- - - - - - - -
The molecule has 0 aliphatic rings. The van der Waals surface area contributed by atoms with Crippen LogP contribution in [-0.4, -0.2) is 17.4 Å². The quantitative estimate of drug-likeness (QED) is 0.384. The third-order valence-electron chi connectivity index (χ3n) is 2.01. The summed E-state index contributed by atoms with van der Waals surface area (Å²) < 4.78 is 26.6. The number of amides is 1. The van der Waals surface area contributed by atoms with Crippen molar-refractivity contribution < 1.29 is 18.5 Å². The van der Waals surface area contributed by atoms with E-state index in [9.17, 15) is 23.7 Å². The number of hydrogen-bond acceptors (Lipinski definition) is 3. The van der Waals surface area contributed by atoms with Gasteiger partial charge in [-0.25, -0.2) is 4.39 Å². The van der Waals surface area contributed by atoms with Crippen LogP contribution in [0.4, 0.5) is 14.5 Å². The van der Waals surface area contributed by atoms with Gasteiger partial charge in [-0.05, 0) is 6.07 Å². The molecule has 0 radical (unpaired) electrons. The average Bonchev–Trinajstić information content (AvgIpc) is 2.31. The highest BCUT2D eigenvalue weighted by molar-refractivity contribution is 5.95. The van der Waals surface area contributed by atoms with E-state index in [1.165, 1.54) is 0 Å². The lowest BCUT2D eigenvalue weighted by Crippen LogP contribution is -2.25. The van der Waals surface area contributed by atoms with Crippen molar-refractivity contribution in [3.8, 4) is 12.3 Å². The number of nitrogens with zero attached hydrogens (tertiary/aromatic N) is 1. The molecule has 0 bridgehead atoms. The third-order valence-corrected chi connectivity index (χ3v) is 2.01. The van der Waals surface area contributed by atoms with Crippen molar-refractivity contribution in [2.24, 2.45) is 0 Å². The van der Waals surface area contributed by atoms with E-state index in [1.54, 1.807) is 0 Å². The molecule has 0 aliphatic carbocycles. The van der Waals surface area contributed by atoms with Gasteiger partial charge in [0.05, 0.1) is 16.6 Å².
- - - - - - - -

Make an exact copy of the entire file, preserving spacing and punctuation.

The molecule has 0 aliphatic rings. The van der Waals surface area contributed by atoms with Crippen LogP contribution in [-0.4, -0.2) is 17.4 Å². The quantitative estimate of drug-likeness (QED) is 0.384. The third-order valence-electron chi connectivity index (χ3n) is 2.01. The summed E-state index contributed by atoms with van der Waals surface area (Å²) < 4.78 is 26.6. The number of amides is 1. The van der Waals surface area contributed by atoms with Crippen molar-refractivity contribution < 1.29 is 18.5 Å². The van der Waals surface area contributed by atoms with E-state index in [9.17, 15) is 23.7 Å². The number of hydrogen-bond acceptors (Lipinski definition) is 3. The van der Waals surface area contributed by atoms with Gasteiger partial charge in [-0.25, -0.2) is 4.39 Å². The van der Waals surface area contributed by atoms with Crippen LogP contribution in [0.4, 0.5) is 14.5 Å². The van der Waals surface area contributed by atoms with Gasteiger partial charge in [-0.05, 0) is 6.07 Å². The molecule has 0 radical (unpaired) electrons. The average Bonchev–Trinajstić information content (AvgIpc) is 2.31. The highest BCUT2D eigenvalue weighted by molar-refractivity contribution is 5.95. The van der Waals surface area contributed by atoms with E-state index in [1.165, 1.54) is 0 Å². The lowest BCUT2D eigenvalue weighted by Crippen LogP contribution is -2.25. The van der Waals surface area contributed by atoms with Crippen molar-refractivity contribution in [3.8, 4) is 12.3 Å². The number of nitrogens with zero attached hydrogens (tertiary/aromatic N) is 1. The molecule has 0 bridgehead atoms. The third-order valence-corrected chi connectivity index (χ3v) is 2.01. The van der Waals surface area contributed by atoms with Crippen molar-refractivity contribution in [2.24, 2.45) is 0 Å². The van der Waals surface area contributed by atoms with E-state index in [1.54, 1.807) is 0 Å². The molecule has 0 aliphatic carbocycles. The van der Waals surface area contributed by atoms with Gasteiger partial charge in [0.05, 0.1) is 16.6 Å².